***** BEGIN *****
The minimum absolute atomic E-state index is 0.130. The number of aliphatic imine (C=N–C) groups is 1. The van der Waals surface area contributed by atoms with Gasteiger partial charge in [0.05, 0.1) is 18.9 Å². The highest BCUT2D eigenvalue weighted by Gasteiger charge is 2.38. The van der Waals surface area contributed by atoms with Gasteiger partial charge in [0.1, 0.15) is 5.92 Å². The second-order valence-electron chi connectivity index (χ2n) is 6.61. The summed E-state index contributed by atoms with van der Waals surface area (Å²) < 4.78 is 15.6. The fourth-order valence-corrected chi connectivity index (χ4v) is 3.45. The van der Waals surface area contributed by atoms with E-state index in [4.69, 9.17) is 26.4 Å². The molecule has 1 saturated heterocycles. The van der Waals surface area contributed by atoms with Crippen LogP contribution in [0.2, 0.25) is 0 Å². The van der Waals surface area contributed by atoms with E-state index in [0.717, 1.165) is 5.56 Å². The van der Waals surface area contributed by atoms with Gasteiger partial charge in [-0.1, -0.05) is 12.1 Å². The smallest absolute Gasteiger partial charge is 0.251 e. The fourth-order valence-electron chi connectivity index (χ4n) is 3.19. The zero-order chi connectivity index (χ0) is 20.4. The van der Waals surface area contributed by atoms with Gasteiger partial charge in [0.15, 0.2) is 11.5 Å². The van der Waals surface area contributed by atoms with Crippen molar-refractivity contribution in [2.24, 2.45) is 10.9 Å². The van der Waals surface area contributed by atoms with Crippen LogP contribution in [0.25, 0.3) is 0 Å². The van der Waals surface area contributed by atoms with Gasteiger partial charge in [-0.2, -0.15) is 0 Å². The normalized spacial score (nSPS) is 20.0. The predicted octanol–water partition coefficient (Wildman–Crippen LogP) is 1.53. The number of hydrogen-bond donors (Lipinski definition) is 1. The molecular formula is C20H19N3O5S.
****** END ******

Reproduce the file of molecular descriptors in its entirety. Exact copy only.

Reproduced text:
The minimum absolute atomic E-state index is 0.130. The number of aliphatic imine (C=N–C) groups is 1. The van der Waals surface area contributed by atoms with Gasteiger partial charge in [0.05, 0.1) is 18.9 Å². The highest BCUT2D eigenvalue weighted by Gasteiger charge is 2.38. The van der Waals surface area contributed by atoms with Gasteiger partial charge in [0.1, 0.15) is 5.92 Å². The second-order valence-electron chi connectivity index (χ2n) is 6.61. The summed E-state index contributed by atoms with van der Waals surface area (Å²) < 4.78 is 15.6. The fourth-order valence-corrected chi connectivity index (χ4v) is 3.45. The van der Waals surface area contributed by atoms with E-state index in [4.69, 9.17) is 26.4 Å². The molecule has 1 saturated heterocycles. The van der Waals surface area contributed by atoms with Crippen LogP contribution in [0.2, 0.25) is 0 Å². The van der Waals surface area contributed by atoms with E-state index in [0.717, 1.165) is 5.56 Å². The van der Waals surface area contributed by atoms with Gasteiger partial charge in [-0.1, -0.05) is 12.1 Å². The smallest absolute Gasteiger partial charge is 0.251 e. The fourth-order valence-electron chi connectivity index (χ4n) is 3.19. The zero-order chi connectivity index (χ0) is 20.4. The van der Waals surface area contributed by atoms with Gasteiger partial charge in [0.15, 0.2) is 11.5 Å². The van der Waals surface area contributed by atoms with Crippen molar-refractivity contribution in [2.24, 2.45) is 10.9 Å². The van der Waals surface area contributed by atoms with Crippen LogP contribution in [0.25, 0.3) is 0 Å². The van der Waals surface area contributed by atoms with Gasteiger partial charge in [-0.2, -0.15) is 0 Å². The normalized spacial score (nSPS) is 20.0. The predicted octanol–water partition coefficient (Wildman–Crippen LogP) is 1.53. The number of hydrogen-bond donors (Lipinski definition) is 1. The molecular formula is C20H19N3O5S.